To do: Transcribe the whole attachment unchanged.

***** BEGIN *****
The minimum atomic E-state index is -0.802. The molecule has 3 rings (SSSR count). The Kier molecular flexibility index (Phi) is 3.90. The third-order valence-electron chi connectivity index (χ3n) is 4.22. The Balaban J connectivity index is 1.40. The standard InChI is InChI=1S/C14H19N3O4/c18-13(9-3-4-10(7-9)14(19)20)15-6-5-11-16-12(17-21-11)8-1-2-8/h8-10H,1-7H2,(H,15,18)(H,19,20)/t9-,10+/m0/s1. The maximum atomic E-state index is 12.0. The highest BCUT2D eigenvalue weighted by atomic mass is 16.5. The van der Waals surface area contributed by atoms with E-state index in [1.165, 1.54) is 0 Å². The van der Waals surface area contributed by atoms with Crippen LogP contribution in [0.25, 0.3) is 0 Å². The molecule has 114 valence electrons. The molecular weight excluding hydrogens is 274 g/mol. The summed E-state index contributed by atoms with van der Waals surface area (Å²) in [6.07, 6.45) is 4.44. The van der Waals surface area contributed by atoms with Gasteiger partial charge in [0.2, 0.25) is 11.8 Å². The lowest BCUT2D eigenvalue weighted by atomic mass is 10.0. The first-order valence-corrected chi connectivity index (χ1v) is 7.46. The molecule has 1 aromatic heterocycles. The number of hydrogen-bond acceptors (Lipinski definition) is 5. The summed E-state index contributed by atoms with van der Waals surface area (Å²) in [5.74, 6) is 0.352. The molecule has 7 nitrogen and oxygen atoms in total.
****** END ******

The minimum atomic E-state index is -0.802. The molecule has 3 rings (SSSR count). The Kier molecular flexibility index (Phi) is 3.90. The third-order valence-electron chi connectivity index (χ3n) is 4.22. The Balaban J connectivity index is 1.40. The standard InChI is InChI=1S/C14H19N3O4/c18-13(9-3-4-10(7-9)14(19)20)15-6-5-11-16-12(17-21-11)8-1-2-8/h8-10H,1-7H2,(H,15,18)(H,19,20)/t9-,10+/m0/s1. The maximum atomic E-state index is 12.0. The highest BCUT2D eigenvalue weighted by atomic mass is 16.5. The van der Waals surface area contributed by atoms with E-state index in [1.165, 1.54) is 0 Å². The van der Waals surface area contributed by atoms with Crippen LogP contribution in [0.25, 0.3) is 0 Å². The molecule has 114 valence electrons. The molecular weight excluding hydrogens is 274 g/mol. The summed E-state index contributed by atoms with van der Waals surface area (Å²) in [6.07, 6.45) is 4.44. The van der Waals surface area contributed by atoms with Gasteiger partial charge in [0.2, 0.25) is 11.8 Å². The lowest BCUT2D eigenvalue weighted by atomic mass is 10.0. The first-order valence-corrected chi connectivity index (χ1v) is 7.46. The molecule has 1 aromatic heterocycles. The number of hydrogen-bond acceptors (Lipinski definition) is 5. The summed E-state index contributed by atoms with van der Waals surface area (Å²) in [5.74, 6) is 0.352. The molecule has 7 nitrogen and oxygen atoms in total.